For more information, the Committee has put together a Regulatory Watch page to track regulatory proposals affecting small businesses that have been published in the Federal Register and are open for public comment.###
The Committee on Small Business will meet for a hearing titled, “Protecting Small Businesses from Cyber Attacks: the Cybersecurity Insurance Option.” The hearing is scheduled to begin at 11:00 A.M. on Wednesday, July 26, 2017 in Room 2360 of the Rayburn House Office Building.
1. Hearing Notice
2. Witness List
Mr. Robert Luft
Ms. Erica Davis
Senior Vice President, Head of Specialty Products Errors & Omissions
Zurich Insurance, North America
*Testifying on behalf of the American Insurance Association
Mr. Eric Cernak
Vice President, Cyber Risk Practice Leader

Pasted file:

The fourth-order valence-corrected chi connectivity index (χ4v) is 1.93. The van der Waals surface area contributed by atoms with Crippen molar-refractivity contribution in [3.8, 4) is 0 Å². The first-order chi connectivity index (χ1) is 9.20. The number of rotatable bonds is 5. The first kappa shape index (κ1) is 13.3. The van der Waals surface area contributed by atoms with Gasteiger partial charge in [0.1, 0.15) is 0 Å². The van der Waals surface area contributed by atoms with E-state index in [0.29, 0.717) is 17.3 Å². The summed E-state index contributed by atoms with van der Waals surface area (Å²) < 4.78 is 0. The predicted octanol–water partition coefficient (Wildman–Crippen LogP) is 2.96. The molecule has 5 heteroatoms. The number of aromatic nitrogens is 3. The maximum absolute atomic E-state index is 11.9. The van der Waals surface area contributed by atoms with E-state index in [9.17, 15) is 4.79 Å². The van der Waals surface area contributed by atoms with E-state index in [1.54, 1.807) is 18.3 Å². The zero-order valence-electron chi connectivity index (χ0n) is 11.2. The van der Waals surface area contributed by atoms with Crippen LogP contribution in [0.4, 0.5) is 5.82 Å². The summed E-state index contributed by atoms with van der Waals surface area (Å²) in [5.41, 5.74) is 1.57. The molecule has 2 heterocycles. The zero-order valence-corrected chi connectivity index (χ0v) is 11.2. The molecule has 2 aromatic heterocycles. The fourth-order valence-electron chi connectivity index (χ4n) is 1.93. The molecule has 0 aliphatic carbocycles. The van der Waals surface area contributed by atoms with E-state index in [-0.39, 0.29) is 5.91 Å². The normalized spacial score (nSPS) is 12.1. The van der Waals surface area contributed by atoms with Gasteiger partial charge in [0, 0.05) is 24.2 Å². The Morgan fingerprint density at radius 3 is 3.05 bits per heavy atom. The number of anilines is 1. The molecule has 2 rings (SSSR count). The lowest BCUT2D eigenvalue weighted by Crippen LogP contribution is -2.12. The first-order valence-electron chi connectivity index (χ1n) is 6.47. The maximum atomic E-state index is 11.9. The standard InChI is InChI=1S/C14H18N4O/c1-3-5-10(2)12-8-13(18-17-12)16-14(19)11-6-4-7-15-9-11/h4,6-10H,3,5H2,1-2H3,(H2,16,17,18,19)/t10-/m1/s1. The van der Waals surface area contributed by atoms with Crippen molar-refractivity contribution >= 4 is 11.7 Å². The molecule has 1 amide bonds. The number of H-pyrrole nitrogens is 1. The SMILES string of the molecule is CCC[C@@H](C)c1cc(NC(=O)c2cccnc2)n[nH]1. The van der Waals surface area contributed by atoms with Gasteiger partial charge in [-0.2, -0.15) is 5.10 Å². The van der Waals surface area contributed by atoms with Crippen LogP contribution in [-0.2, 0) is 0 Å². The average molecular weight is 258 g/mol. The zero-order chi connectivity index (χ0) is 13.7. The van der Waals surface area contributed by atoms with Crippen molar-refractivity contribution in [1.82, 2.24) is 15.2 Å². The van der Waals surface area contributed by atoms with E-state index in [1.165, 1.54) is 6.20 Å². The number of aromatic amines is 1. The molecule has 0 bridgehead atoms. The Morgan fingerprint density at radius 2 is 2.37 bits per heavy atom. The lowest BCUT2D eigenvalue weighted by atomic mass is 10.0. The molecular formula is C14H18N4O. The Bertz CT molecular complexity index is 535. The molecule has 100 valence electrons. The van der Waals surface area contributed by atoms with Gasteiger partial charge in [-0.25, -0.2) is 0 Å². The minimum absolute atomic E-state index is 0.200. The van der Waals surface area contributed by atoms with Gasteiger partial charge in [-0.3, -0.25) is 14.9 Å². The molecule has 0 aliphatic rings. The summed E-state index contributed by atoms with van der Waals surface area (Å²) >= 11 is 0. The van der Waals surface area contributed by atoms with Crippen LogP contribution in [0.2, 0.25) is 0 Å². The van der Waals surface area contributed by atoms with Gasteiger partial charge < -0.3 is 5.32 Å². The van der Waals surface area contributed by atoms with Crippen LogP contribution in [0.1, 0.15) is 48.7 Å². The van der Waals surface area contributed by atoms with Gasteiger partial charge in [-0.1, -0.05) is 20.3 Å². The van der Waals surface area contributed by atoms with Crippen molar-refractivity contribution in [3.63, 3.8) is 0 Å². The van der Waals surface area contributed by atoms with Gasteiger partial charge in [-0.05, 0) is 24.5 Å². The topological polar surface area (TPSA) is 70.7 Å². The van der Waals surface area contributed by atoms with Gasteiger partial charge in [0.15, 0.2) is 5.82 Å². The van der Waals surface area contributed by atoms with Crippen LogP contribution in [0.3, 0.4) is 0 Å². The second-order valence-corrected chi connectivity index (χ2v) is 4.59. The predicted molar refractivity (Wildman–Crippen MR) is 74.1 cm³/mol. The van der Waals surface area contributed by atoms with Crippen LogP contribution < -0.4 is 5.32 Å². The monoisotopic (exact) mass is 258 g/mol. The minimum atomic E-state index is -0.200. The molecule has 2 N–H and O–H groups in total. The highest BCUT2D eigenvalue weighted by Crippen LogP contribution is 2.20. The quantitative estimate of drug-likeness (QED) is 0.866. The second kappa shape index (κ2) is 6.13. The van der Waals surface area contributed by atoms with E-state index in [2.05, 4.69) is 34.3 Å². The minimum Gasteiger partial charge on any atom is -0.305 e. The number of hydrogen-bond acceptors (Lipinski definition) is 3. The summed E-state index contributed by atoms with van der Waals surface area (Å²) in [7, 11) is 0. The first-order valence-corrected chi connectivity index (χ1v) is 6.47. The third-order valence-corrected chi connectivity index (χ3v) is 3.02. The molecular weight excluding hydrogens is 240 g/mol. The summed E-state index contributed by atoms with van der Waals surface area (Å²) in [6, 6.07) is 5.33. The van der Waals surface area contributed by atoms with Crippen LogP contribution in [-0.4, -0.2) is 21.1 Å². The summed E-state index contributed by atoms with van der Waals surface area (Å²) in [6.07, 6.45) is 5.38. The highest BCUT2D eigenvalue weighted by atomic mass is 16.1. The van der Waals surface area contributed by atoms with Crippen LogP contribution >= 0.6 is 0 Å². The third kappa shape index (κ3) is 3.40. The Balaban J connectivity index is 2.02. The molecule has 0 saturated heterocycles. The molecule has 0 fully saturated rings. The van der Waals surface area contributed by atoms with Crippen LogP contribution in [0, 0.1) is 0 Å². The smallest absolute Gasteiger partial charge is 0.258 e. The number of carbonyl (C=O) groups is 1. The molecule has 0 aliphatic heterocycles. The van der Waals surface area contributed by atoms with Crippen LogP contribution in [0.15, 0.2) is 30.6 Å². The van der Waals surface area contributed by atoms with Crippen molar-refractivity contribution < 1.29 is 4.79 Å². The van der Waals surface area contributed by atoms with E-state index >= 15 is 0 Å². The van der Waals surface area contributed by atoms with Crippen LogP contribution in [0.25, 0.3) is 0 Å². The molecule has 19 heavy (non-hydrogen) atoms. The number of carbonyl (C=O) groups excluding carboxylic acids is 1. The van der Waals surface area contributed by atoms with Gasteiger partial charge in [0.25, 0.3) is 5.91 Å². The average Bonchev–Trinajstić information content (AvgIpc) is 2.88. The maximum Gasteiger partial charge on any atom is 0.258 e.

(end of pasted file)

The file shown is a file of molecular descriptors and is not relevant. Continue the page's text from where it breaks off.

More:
Munich Re U.S.
*Testifying on behalf of the Reinsurance Association America (RAA)
Mr. Daimon Geopfert
National Leader and Principal, Security and Privacy Consulting
Risk Advisory Services
Chairman Chabot Applauds the Department of Labor Taking First Steps to Address Harmful Overtime Rule
WASHINGTON – This week, the Department of Labor invited stakeholders to submit public comments on the overtime rule. The rule, put in place by the Department of Labor during the Obama Administration in May 2016, was delayed by a federal judge in December 2016. The public will have 60 days to comment whether the rule will have an adverse effect on low-wage regions and industries.
House Small Business Committee Chairman Steve Chabot (R-OH) released the following statement following this news: